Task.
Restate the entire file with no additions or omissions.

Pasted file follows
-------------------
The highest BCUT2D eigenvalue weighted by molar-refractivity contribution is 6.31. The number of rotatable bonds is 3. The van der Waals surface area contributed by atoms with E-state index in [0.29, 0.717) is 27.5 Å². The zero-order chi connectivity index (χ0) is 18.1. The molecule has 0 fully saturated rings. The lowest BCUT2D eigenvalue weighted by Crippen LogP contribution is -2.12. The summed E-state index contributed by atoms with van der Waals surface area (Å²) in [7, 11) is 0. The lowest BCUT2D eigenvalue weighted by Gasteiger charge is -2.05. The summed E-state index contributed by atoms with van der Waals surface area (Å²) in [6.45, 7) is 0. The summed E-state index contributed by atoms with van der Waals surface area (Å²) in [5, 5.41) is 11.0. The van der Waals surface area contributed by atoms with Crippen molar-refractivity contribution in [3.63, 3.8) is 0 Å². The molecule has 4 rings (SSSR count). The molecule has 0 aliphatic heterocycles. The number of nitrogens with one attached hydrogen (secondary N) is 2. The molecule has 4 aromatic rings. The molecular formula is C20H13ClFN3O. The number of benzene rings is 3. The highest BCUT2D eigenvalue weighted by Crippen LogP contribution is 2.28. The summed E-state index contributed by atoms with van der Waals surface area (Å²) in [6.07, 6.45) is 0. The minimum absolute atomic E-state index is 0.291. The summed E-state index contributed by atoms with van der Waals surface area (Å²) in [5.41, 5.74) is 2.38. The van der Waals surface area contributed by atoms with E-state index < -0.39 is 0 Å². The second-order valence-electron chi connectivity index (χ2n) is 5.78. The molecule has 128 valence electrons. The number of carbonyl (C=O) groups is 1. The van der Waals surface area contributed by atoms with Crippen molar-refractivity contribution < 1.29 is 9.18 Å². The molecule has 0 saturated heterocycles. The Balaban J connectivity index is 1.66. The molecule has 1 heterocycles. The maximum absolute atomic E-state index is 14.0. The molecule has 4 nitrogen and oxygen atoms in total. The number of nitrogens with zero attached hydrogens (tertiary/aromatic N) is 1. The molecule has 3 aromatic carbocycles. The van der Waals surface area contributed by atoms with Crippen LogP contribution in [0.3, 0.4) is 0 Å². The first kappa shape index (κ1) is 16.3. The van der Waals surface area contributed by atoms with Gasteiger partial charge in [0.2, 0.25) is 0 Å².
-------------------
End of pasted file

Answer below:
The highest BCUT2D eigenvalue weighted by molar-refractivity contribution is 6.31. The number of rotatable bonds is 3. The van der Waals surface area contributed by atoms with E-state index in [0.29, 0.717) is 27.5 Å². The zero-order chi connectivity index (χ0) is 18.1. The molecule has 0 fully saturated rings. The lowest BCUT2D eigenvalue weighted by Crippen LogP contribution is -2.12. The summed E-state index contributed by atoms with van der Waals surface area (Å²) in [7, 11) is 0. The lowest BCUT2D eigenvalue weighted by Gasteiger charge is -2.05. The summed E-state index contributed by atoms with van der Waals surface area (Å²) in [6.45, 7) is 0. The summed E-state index contributed by atoms with van der Waals surface area (Å²) in [5, 5.41) is 11.0. The van der Waals surface area contributed by atoms with Crippen molar-refractivity contribution in [3.63, 3.8) is 0 Å². The molecule has 4 rings (SSSR count). The molecule has 0 aliphatic heterocycles. The number of nitrogens with one attached hydrogen (secondary N) is 2. The molecule has 4 aromatic rings. The molecular formula is C20H13ClFN3O. The number of benzene rings is 3. The highest BCUT2D eigenvalue weighted by Crippen LogP contribution is 2.28. The summed E-state index contributed by atoms with van der Waals surface area (Å²) in [6.07, 6.45) is 0. The minimum absolute atomic E-state index is 0.291. The summed E-state index contributed by atoms with van der Waals surface area (Å²) in [5.41, 5.74) is 2.38. The van der Waals surface area contributed by atoms with E-state index < -0.39 is 0 Å². The second-order valence-electron chi connectivity index (χ2n) is 5.78. The molecule has 128 valence electrons. The number of carbonyl (C=O) groups is 1. The van der Waals surface area contributed by atoms with Crippen molar-refractivity contribution < 1.29 is 9.18 Å². The molecule has 0 saturated heterocycles. The Balaban J connectivity index is 1.66. The molecule has 1 heterocycles. The maximum absolute atomic E-state index is 14.0. The molecule has 4 nitrogen and oxygen atoms in total. The number of nitrogens with zero attached hydrogens (tertiary/aromatic N) is 1. The molecule has 3 aromatic carbocycles. The van der Waals surface area contributed by atoms with Crippen LogP contribution in [0.3, 0.4) is 0 Å². The first kappa shape index (κ1) is 16.3. The van der Waals surface area contributed by atoms with Gasteiger partial charge in [0.2, 0.25) is 0 Å².